, although the powers and attack strings available to each character vary greatly. Torch was smashing and burning things, and even though all I was really doing was clicking furiously, the experience was extremely satisfying. Plus, the particle effects made for some impressive eye-candy. Once I could mentally connect the mouse-clicking with the actions on screen, it struck me how very Diablo
this game really is. The baddies even drop coins and power-ups to fill that insatiable need to pick up loot. Granted, SHSO
deliberately lacks the gear micromanagement of a Diablo
-clone, but that doesn't mean it's artless. And it's just as much fun.
Do not tap the glass... well, OK, you can tap it a little
After a long day of arresting baddies on rooftops, spaceships, and street corners, I just want to catch a little R&R. Fortunately, my squad can retire to its yacht -- well, to the S.H.I.E.L.D. Helicarrier
, complete with a glass bottom to allow you to see the city below (or freak out any non-flying companions). I was honestly staggered at how cool the Headquarters system is. For starters, there's an overhead map that shows all of the different rooms in your base and lets you choose which one you're personally viewing at any given time. Many of the rooms, particularly the "dorm rooms" for each character, can be painted with character-themed color palettes and decorated with furniture and other items (purchased with tickets hard-won through combat). Since the whole game has real physics, items will fall around and move if tapped. The little toons can make food and and play air hockey in the cafeteria; listen to music and work out in the rec room; or follow your trail of cakes into the detention cells, where you can trap them and make them cry. (What? It wasn't me... blame Jay Minn!)
"Jean Grey really loves hanging out with Cyclops and Wolverine, but the two of them don't get along so well!"
All of the superheroes you've unlocked can roam around the base, if you let them. The autonomy shown by the characters seems inspired by fishbowl games like The Sims
, and that's a compliment -- I was having fun just watching them do their thing, although I could easily override their default actions with directions of my own. More impressively, their autonomy is programmed individually, depending on the Marvel lore for each character -- they want to do different things based on their personalities, and they even react to other characters you've unlocked based on their entwined histories. For example, Jean Grey
really loves hanging out with Cyclops
, but the two of them
... well, let's just say they don't get along with each other quite so well!
How much is that Spidey in the window?
Somehow in all the SDCC
pricing model announcement slipped under my radar. Keith tells us that it's official: unlike its cousin LEGO Universe Online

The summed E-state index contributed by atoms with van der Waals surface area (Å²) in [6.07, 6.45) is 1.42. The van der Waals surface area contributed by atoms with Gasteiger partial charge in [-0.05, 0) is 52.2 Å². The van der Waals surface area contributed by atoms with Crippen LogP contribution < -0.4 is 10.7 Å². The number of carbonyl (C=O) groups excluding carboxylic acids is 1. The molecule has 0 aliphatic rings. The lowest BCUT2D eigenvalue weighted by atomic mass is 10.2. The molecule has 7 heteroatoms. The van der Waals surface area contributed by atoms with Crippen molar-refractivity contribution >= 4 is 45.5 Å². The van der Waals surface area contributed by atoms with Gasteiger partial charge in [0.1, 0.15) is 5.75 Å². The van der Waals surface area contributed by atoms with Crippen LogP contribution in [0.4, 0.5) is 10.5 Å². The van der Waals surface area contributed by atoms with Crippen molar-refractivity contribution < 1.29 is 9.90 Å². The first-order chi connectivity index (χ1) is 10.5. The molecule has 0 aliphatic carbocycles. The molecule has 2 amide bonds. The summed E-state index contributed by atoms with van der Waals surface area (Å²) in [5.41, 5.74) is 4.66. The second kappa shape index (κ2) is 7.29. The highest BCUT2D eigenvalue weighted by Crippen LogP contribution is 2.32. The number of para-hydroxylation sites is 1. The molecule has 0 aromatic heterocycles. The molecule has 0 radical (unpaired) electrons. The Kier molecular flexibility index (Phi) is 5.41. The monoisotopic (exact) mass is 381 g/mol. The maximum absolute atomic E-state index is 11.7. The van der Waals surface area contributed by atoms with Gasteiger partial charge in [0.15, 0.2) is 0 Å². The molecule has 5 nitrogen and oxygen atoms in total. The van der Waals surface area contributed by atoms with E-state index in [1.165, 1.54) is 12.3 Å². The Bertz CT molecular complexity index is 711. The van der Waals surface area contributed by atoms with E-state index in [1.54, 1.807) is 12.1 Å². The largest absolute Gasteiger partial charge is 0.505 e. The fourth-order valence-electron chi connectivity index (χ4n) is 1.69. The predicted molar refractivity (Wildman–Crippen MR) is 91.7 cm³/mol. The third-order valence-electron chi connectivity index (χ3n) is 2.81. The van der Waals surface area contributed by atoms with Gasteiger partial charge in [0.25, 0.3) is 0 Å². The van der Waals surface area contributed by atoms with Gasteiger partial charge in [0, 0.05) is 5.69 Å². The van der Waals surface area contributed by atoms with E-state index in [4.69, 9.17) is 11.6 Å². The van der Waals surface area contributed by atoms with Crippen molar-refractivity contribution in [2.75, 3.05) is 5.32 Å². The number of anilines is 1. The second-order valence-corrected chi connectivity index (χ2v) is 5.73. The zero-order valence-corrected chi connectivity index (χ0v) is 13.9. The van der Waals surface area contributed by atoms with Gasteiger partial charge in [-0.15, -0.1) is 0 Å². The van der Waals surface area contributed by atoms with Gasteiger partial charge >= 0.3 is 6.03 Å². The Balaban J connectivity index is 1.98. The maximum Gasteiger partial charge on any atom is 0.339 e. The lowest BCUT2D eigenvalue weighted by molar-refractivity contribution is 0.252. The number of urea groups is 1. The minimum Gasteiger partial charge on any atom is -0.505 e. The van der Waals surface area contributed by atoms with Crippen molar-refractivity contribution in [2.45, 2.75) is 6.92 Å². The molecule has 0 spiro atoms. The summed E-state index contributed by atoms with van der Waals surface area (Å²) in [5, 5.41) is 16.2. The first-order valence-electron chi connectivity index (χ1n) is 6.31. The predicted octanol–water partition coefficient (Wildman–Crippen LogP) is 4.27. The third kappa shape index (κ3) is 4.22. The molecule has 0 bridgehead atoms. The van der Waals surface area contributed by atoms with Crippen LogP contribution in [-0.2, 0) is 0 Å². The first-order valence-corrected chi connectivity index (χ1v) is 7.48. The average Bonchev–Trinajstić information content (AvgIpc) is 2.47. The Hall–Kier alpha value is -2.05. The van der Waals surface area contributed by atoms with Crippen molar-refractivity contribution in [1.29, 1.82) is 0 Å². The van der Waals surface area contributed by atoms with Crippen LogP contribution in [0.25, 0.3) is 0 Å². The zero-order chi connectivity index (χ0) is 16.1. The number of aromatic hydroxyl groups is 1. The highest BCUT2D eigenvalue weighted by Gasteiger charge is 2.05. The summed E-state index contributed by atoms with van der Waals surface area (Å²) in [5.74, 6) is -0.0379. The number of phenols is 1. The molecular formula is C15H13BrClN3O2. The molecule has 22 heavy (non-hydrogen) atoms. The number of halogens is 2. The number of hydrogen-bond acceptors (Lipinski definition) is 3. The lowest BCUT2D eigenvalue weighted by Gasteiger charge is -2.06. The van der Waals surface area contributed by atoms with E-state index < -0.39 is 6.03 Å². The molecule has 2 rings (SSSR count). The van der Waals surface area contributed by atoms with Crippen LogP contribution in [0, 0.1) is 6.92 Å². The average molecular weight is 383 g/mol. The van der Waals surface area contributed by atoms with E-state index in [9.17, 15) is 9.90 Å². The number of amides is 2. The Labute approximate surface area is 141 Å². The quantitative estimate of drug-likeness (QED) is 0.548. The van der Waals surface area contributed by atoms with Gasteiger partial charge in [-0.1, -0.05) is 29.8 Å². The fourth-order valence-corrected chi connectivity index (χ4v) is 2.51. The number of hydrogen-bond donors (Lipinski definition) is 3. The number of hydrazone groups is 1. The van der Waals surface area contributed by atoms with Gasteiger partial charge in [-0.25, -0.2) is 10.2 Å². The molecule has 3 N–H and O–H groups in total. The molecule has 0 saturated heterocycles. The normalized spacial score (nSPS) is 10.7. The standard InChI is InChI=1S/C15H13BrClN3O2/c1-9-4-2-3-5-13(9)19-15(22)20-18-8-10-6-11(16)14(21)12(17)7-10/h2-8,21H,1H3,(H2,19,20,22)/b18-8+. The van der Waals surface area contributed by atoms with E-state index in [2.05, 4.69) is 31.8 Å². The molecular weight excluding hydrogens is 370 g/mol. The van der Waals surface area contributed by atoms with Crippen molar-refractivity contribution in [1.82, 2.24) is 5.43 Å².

(which will use a traditional subscription model), SHSO
will be a free-to-play game funded through microtransactions. Gazillion won't rule out the possibility of a Free Realms
-style optional membership sub, but it can't rule one in
either. As for the cash shop itself, Keith and Jay suggested that they are considering
selling characters, costumes, emotes, furniture for HQs, and maybe even items for the card game we know is coming
(the one I am so not allowed to talk about
). But the details aren't carved in stone yet. I am pleased with the revelation myself -- I'm far more likely to keep coming back to a toy-game like this if it has no sub and I can just buy outright the things I want. I think parents will be relieved as well. Very few Western MMOs have gone this route -- that is, F2P with microtrans right from the beginning
of the game -- so it'll be interesting to see a strong one tackle the problem head-on while its infrastructure is still malleable, rather than midway through its career. Everyone wins when the quality bar on F2P games is raised ever higher.
The fact that SHSO
utilizes the Unity engine
means that it will run from a browser on anything -- PCs, Macs, the crappy netbook from three years ago that you gave to your kids. Indeed, this game's motto seems to be accessibility; it shows even in combat. A young child can happily click-click-click her way to success in the game, and even losing incurs no harsh penalties. Just get up and try it again. An adult, on the other hand, can dig into the strategy elements -- changing targets mid-fight to take advantage of combo chains; beating bosses as quickly as possible to maximize ticket output; or bringing just the right team along to exploit the villains' weak points (and finding the secret bonus teams, like bringing all four members of the Fantastic Four
as your squad!). This really is a game for all ages, with tiered challenges depending on your mood and ability.
And remember: Super Hero Squad Online
is not the only Marvel-themed game Gazillion has up its sleeve. Marvel Universe Online
is under development as well, and it'll offer a more traditional MMO experience. In the meantime, SHSO
might be aimed at a younger audience, but it still has plenty for big kids too.